Today's News & Commentary — April 21, 2016
Yesterday, the Supreme Court heard argument for Encino Motorcars v. Navarro, a dispute arising under the FLSA. There is an exception to the FLSA for any “salesman, partsman or mechanic primarily engaged in selling or servicing automobiles.” At issue in the case is whether service advisors at car dealerships–who work at service desks, prepare work orders, and keep in touch with customers regarding work status on orders–fall within that FLSA exception or must be paid overtime. The Ninth Circuit held these service advisors were not covered by the exception, and thus entitled to overtime, creating a circuit split on the issue. The Hill summarized Wednesday’s argument.
Healthcare groups that are funded primarily by Medicaid are worried about the Labor Department’s proposed overtime rule, Politico reports. Under the new rule, the salary threshold under which workers would qualify for overtime pay would reach $50,440, a number that providers argue is unworkable for their industry. They are hoping the rule will be modified before it is finalized, at least giving them time to negotiate with states to increase Medicaid reimbursements before the law takes effect.
Intel announced earlier this week that it would lay off 12,000 workers, responding to a long global downturn in demand for PCs. The New York Times reports the layoffs are part of a larger corporate restructuring, as the company shifts from being the “PC company” to one that supplies chips for smartphones, cloud computing, sensors and other devices. Microsoft has made a similar shift over the last several years. Other former computer giants, including IBM, Dell, and Hewlett-Packard, continue to struggle. Employes affected by the restructuring will be notified within the next 60 days.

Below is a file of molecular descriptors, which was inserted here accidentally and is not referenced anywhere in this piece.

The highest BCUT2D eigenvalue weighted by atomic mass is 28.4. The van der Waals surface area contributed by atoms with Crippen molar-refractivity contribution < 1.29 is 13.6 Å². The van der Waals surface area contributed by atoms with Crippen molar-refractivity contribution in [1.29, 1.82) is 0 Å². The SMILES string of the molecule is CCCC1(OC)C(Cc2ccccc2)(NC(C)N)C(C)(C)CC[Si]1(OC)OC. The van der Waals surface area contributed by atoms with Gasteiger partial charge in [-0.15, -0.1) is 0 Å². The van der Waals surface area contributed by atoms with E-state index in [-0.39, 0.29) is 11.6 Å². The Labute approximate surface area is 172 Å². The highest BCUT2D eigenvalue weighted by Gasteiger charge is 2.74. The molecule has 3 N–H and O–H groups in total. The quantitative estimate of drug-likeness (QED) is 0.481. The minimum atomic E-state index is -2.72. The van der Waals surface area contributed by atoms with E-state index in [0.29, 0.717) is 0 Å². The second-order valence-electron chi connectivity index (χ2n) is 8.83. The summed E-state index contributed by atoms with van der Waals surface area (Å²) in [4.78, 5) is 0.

Target has raised the minimum wage of its employees to $10 an hour. According to Reuters, this comes as a response to pressure from competition–primarily Walmart–and political and social pressure, including the Fight for Fifteen movement, and the presidential campaign. Target will also raise pay for employees who already make over $10 per hour, and workers will be entitled to an annual merit raise and pay-grade hike.